Air has weight. The weight of air pressing down on the atmosphere and Earth’s surface is air pressure. Air pressure is also known as barometric pressure, which is measured by barometers. Air pressure is lower at high altitudes, where there is less air pushing down. Air pressure is highest at sea level. Air pressure within Earth’s atmosphere changes frequently but always falls within a set range.
In 1645, Evangelista Torricelli made discoveries that helped him conceptualize the basic idea of the barometer. When he placed a glass tube that was closed at one end upside down in a container of liquid, air pressure forced the liquid up into the tube. He found that the height of the column of liquid rose and fell with changes in air pressure. Mercury became the liquid of choice because its heavy weight allowed for the shortest possible length of glass tube. Mercury barometers still provide the most accurate measurements of air pressure.
Measuring Air Pressure
The international unit of meteorological air pressure is hectopascals (hP), which is equivalent to millibars (mb). Some barometers measure air pressure in inches or centimeters, according to the height of the mercury column.
The Barometric Scale
Standard air pressure at sea level is 1013.25 mb. The highest air pressure recorded was 1084 mb in Siberia. The lowest air pressure, 870 mb, was recorded in a typhoon in the Pacific Ocean.
Temperature and Altitude
Both temperature and altitude affect barometric pressure. Air pressure varies with altitude; it is always lower at high altitudes, regardless of weather. Cool air is less dense than warm air because there are fewer collisions between air molecules. This results in lower air pressure. For example, 500 mb of air pressure occurs at a lower altitude for cooler air. Warm air expands, so 500 mb of air pressure is found at higher altitudes. 500 mb of air pressure in Canada would likely occur at a lower altitude than in Mexico.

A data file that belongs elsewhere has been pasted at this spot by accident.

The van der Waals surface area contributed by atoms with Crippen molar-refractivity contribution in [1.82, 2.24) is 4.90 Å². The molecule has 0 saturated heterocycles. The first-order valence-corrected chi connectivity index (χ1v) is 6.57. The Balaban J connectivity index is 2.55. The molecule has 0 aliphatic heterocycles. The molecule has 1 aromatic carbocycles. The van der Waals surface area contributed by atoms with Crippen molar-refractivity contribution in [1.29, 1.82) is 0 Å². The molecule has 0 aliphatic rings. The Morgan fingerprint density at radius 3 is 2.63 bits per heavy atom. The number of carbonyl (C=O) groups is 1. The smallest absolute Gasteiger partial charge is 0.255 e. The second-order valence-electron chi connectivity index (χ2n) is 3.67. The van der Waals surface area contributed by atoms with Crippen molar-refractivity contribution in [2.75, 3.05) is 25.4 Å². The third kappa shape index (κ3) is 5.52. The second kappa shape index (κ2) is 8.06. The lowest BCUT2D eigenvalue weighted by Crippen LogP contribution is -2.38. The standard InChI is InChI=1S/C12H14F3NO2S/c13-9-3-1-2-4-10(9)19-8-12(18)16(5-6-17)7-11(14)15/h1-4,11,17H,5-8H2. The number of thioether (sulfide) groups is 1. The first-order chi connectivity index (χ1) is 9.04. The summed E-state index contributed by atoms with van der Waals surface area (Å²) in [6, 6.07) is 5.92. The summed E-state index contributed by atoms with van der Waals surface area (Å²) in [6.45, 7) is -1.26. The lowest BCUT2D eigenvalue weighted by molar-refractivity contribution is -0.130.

To compare air pressure at different elevations, weather observers must correct for the effect of altitude by adding the air pressure that would be exerted at sea level. For example, if air pressure measures 840 mb at an elevation of 1,000 meters above sea level, the measurement adjusted for sea level is 1,020 mb. Without correcting for air pressure at sea level, the air pressure on the top of Mt. Everest is near 300 mb.
In an area of high pressure, the air is denser than the air surrounding it. Winds blow air out of a high-pressure area, causing it to sink. As air slowly descends, its temperature rises. The warmth of the air prevents water from condensing to form clouds. As a result, high-pressure areas are often associated with clear weather. Winds blow air into a low-pressure area and the high-pressure air rises above low-pressure air. The air cools as it rises, which promotes condensation of water in the air. Clouds form and precipitation may result. This is why low air pressure is associated with rainy or snowy weather.
Air pressure rises and falls about 3 hP in daily cycles, regardless of weather. Meteorologists take these fluctuations into account when they analyze changes in air pressure to interpret if the changes are due to weather systems. A large drop of 7 hP or more in 24 hours may indicate a high-pressure system is moving out and/or a low-pressure system is moving in.